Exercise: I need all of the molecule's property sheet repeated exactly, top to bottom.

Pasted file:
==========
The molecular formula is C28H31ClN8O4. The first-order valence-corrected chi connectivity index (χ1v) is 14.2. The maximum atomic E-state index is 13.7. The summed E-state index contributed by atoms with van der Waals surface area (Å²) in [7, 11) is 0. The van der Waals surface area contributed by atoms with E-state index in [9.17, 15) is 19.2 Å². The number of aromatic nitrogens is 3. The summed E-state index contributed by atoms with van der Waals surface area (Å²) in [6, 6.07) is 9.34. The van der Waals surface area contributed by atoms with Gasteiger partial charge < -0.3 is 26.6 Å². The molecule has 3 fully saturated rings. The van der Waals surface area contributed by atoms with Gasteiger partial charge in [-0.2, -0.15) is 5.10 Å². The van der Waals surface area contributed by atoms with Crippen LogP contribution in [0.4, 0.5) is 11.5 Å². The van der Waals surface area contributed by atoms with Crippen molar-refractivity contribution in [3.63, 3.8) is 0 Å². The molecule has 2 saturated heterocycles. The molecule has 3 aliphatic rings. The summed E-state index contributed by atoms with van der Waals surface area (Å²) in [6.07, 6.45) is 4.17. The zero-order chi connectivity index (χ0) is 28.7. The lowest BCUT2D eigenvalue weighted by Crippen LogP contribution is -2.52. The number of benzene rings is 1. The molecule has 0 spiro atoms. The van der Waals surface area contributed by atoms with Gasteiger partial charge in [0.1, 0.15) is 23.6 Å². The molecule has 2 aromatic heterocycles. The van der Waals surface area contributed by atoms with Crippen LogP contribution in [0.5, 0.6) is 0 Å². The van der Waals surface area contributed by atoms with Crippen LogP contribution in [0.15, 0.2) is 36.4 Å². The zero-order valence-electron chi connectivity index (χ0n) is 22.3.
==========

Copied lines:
The molecular formula is C28H31ClN8O4. The first-order valence-corrected chi connectivity index (χ1v) is 14.2. The maximum atomic E-state index is 13.7. The summed E-state index contributed by atoms with van der Waals surface area (Å²) in [7, 11) is 0. The van der Waals surface area contributed by atoms with E-state index in [9.17, 15) is 19.2 Å². The number of aromatic nitrogens is 3. The summed E-state index contributed by atoms with van der Waals surface area (Å²) in [6, 6.07) is 9.34. The van der Waals surface area contributed by atoms with Gasteiger partial charge < -0.3 is 26.6 Å². The molecule has 3 fully saturated rings. The van der Waals surface area contributed by atoms with Gasteiger partial charge in [-0.2, -0.15) is 5.10 Å². The van der Waals surface area contributed by atoms with Crippen LogP contribution in [0.4, 0.5) is 11.5 Å². The van der Waals surface area contributed by atoms with Crippen molar-refractivity contribution in [3.63, 3.8) is 0 Å². The molecule has 2 saturated heterocycles. The molecule has 3 aliphatic rings. The summed E-state index contributed by atoms with van der Waals surface area (Å²) in [6.07, 6.45) is 4.17. The zero-order chi connectivity index (χ0) is 28.7. The lowest BCUT2D eigenvalue weighted by Crippen LogP contribution is -2.52. The number of benzene rings is 1. The molecule has 0 spiro atoms. The van der Waals surface area contributed by atoms with Gasteiger partial charge in [0.1, 0.15) is 23.6 Å². The molecule has 2 aromatic heterocycles. The van der Waals surface area contributed by atoms with Crippen LogP contribution in [0.5, 0.6) is 0 Å². The van der Waals surface area contributed by atoms with Crippen LogP contribution in [0.15, 0.2) is 36.4 Å². The zero-order valence-electron chi connectivity index (χ0n) is 22.3.